But What if You’ve Already Secured a Publisher?

All the the functions listed above assume that you need a publisher. But sometimes an author is already working with a publisher when they begin considering an agent. In this case you’re asking, “Does the agent serve any function beyond the initial submissions and sale to a publisher?”

The answer is yes—read on below. But also, consider that even if you already have a book deal, signing with an agent will mean that your agent can help you with all the above functions—on your next book. By then they will have been working with you for some time, they’ll know you, and be in an even better position to help you take the next steps.

Negotiating the Contract

Most publishing contracts are 15 to 25 pages of legalese spelling out what rights the publisher is buying, and what rights you retain. The contract details how much money you’ll make on each format of your book and on every different kind of sale the publisher might make. It details how much it will cost you to buy your book from the publisher, whether the publisher wants an option on your next book, when you are eligible to get your rights back from the publisher, and whether your right to publish other materials is restricted. A typical boilerplate publisher contract that hasn’t been looked at by an agent usually doesn’t contain the most favorable terms an author could get if they tried (and I am not just referring to money). And most attorneys do not understand the implications of much of the language, unless they specialize in intellectual property.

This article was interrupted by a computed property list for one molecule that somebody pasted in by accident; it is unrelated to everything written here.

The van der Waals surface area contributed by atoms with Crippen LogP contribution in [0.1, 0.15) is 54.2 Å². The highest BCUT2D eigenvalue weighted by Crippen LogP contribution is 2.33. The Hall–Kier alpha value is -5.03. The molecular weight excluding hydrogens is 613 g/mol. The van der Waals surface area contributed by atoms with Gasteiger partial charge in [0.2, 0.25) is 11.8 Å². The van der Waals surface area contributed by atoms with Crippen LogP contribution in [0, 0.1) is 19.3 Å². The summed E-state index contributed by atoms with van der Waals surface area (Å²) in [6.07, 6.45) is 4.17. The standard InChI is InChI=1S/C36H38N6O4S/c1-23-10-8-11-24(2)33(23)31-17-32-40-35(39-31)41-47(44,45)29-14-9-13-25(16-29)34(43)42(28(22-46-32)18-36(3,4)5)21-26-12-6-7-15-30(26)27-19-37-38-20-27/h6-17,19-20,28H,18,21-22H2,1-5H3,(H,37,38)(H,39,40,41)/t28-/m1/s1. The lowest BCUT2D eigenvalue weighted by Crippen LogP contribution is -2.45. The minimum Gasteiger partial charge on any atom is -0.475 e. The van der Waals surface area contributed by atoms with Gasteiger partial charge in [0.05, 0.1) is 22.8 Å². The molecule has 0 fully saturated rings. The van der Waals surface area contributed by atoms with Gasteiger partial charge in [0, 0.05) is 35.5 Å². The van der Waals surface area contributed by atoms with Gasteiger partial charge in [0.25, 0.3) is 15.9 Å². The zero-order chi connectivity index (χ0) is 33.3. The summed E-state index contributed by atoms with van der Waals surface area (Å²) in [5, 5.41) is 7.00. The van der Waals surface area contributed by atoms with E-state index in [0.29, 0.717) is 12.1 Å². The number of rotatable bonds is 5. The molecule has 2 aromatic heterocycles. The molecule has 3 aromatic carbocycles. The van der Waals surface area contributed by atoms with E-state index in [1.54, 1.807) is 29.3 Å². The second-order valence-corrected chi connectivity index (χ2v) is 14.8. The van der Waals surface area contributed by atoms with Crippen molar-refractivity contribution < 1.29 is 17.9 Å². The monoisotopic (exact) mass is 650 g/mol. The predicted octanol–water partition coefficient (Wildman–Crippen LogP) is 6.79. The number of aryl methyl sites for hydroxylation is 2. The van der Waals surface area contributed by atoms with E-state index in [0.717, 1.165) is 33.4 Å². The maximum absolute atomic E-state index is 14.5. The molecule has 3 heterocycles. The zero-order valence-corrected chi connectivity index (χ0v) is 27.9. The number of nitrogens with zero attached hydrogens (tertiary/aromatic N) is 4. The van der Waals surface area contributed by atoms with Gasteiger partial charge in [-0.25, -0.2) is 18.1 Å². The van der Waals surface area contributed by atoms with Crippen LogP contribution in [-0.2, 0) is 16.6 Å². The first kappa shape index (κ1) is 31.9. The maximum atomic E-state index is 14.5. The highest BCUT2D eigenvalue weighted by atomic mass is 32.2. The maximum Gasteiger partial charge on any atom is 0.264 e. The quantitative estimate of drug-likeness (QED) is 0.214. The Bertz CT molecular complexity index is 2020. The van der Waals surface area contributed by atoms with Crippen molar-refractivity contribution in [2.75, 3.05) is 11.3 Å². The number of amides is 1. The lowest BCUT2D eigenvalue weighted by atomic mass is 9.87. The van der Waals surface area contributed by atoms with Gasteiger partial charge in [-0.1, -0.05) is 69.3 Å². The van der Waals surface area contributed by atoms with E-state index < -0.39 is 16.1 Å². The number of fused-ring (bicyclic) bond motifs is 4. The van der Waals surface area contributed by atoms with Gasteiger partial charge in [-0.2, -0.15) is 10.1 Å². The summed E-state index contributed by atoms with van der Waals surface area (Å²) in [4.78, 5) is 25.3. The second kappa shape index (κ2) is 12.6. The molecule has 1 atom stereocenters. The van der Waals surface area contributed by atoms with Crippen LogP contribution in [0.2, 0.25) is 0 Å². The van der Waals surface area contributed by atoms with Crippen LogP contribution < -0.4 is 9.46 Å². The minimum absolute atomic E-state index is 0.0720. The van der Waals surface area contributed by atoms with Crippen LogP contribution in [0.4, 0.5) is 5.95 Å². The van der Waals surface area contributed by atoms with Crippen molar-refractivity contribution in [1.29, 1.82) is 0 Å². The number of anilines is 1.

Your agent understands the contract, and their job is to make sure your rights are protected and you are getting a fair deal with the best terms possible in your situation. They know which terms are most important to negotiate given your own goals and publishing scenario. Most importantly, they won’t allow you to sign a “bad” contract that would probably come back to bite you in the long run.

copyeditsInteracting with Your Publisher

Once the contract is signed, you are on a long road with your publisher in which you’ll go through the process of:

• writing your book,
• dealing with several rounds of editing
• having your book cover designed
• possibly having your title changed
• promoting your book in cooperation with the publisher’s marketing department
• launching your book

Throughout this journey, you will have many questions, and your agent will have the answers. Whenever you have an issue (for example, if you think you may not meet your deadline) your agent will handle it with the publisher. Whenever there is a conflict, such as a cover design you hate, your agent knows how to go back to the publisher and facilitate a satisfactory resolution.